New Mayor, Same Result: Bronx Gets Shortchanged AGAIN!
Officials blame residents for icy streets
By David Greene
BRONX, NEW YORK, FEBRUARY 12- Residents may not know if theirs is a tertiary or secondary street, but you don't have to be a genius to know that the city's new web site to track snow removal is a flop.
Residents in Norwood realized that when New York City's PlowNYC web site showed their area was plowed however, several secondary streets were not plowed enough or missed completely after two storms battered the area over three days.
Norwood residents took to Facebook after snowplows left a narrow path and large patches of ice along Decatur and Hull Avenues between East Mosholu Parkway North and E. 204 Street-- causing more than a few vehicles to become stuck.
Shortly after the latest storm of February 5, PlowNYC reported the roadway's were clear. The following Thursday angry residents took to the social media web site that apparently generated calls to both 311 and Councilman Andrew Cohen's office.
The source, who noticed the problem when she attempted to assist an elderly woman cross one of the ice covered streets, recalled, "They came and plowed, but I called them again and said it wasn't good enough, so they came back."
Sources say a plow again returned late Monday and eventually cleared the roadway.
Unpaved streets were also reported along Kossuth Avenue as well as Tryon Avenue, both in the Norwood section.
Meanwhile, traffic agents appeared to be engaged in a ticket blitz as two-man teams patrolled down Bainbridge Avenue and across E. 204 Street, converging on any vehicle in a no standing zone or metered spot.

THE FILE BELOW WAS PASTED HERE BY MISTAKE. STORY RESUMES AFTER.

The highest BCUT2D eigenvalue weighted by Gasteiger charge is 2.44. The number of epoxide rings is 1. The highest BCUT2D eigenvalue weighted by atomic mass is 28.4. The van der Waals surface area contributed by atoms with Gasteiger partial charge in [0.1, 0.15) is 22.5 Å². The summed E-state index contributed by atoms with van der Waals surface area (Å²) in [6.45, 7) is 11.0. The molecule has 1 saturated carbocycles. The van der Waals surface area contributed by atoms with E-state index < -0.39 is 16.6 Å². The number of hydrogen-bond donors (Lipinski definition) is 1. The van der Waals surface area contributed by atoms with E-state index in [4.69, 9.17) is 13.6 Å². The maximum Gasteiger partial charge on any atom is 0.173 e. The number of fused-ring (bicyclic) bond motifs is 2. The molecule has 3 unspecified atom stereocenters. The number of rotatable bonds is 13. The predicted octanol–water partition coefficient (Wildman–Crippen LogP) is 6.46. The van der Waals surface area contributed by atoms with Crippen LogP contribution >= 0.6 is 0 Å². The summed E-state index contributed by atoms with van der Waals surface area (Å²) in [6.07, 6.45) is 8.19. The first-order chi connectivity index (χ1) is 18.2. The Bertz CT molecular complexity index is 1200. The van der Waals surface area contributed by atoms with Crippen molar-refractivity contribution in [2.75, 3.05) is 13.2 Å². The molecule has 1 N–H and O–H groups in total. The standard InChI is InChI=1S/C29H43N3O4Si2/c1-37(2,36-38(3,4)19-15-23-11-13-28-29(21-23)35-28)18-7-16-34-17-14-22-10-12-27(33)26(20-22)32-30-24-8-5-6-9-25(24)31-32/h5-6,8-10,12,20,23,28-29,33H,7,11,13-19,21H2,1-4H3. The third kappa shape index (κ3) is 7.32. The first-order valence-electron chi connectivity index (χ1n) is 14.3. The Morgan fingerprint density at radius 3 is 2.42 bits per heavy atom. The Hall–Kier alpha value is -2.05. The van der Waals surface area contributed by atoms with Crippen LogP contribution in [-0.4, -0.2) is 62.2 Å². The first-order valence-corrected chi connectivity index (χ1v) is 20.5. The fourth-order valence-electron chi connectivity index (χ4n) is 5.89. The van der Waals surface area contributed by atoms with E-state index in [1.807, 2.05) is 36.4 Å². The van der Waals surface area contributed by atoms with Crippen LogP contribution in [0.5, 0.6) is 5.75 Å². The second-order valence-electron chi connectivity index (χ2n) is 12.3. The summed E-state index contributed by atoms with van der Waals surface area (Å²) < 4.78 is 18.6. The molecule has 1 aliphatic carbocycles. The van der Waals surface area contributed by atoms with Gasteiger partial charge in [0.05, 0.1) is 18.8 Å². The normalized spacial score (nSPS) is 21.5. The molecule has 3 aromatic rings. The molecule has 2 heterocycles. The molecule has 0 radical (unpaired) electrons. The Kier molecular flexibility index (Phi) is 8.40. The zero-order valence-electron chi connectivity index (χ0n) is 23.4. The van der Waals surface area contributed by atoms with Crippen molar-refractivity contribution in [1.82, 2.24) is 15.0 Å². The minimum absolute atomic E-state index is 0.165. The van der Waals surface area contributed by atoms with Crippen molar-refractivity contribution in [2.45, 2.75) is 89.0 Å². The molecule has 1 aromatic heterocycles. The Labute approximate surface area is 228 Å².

The two-manned teams of ticket writers were also spotted in force in the Morris Park, Tremont and Fordham sections as hundreds of cars remain encased in blocks of solid ice two or three feet deep.
PlowNYC has been tracking the progression of snow removal by the Department of Sanitation of New York (DSNY) since Feb, 2013 and was created in response to the snow removal fiasco of 2010.
The PlowNYC program outfitted 1,700 plows and salt spreaders with GPS tracking devices that send the information to a central computer that uploads the information to an on-line map.
Keith Mellis, a spokesman at DSNY defended the department, claiming, "The block had been plowed by DSNY," but added that the situation was caused by careless residents.
Mellis claimed, "It's caused by people who throw it back into the
middle of the street and we go through with a plow and can't pick it up."
He explained that the tossed ice becomes embedded into the blacktop by passing vehicles.
Pleading with the public for cooperation, Mellis, now gearing up for the next storm, urged, Please don't put it back in the street."